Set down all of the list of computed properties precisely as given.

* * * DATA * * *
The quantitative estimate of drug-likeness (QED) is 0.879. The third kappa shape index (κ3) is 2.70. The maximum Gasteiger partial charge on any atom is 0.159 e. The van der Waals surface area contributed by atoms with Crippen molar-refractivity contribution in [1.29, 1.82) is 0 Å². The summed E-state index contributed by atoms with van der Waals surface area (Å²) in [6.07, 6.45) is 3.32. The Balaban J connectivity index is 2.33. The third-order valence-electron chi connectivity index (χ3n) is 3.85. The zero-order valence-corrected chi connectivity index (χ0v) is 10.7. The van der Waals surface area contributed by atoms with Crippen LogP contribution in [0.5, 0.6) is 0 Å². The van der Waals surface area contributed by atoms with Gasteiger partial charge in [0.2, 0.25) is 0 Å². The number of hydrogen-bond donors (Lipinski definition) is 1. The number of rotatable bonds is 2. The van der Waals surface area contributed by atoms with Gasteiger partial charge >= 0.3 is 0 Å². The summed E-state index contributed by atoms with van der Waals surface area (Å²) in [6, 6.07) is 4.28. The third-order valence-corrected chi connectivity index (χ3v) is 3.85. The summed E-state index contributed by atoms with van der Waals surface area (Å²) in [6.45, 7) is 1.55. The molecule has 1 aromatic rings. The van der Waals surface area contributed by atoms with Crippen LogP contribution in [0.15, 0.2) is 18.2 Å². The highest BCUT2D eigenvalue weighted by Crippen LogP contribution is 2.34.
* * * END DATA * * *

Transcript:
The quantitative estimate of drug-likeness (QED) is 0.879. The third kappa shape index (κ3) is 2.70. The maximum Gasteiger partial charge on any atom is 0.159 e. The van der Waals surface area contributed by atoms with Crippen molar-refractivity contribution in [1.29, 1.82) is 0 Å². The summed E-state index contributed by atoms with van der Waals surface area (Å²) in [6.07, 6.45) is 3.32. The Balaban J connectivity index is 2.33. The third-order valence-electron chi connectivity index (χ3n) is 3.85. The zero-order valence-corrected chi connectivity index (χ0v) is 10.7. The van der Waals surface area contributed by atoms with Crippen LogP contribution in [0.5, 0.6) is 0 Å². The van der Waals surface area contributed by atoms with Gasteiger partial charge in [0.2, 0.25) is 0 Å². The number of hydrogen-bond donors (Lipinski definition) is 1. The number of rotatable bonds is 2. The van der Waals surface area contributed by atoms with Gasteiger partial charge >= 0.3 is 0 Å². The summed E-state index contributed by atoms with van der Waals surface area (Å²) in [6, 6.07) is 4.28. The third-order valence-corrected chi connectivity index (χ3v) is 3.85. The summed E-state index contributed by atoms with van der Waals surface area (Å²) in [6.45, 7) is 1.55. The molecule has 1 aromatic rings. The van der Waals surface area contributed by atoms with Crippen LogP contribution in [0.15, 0.2) is 18.2 Å². The highest BCUT2D eigenvalue weighted by Crippen LogP contribution is 2.34.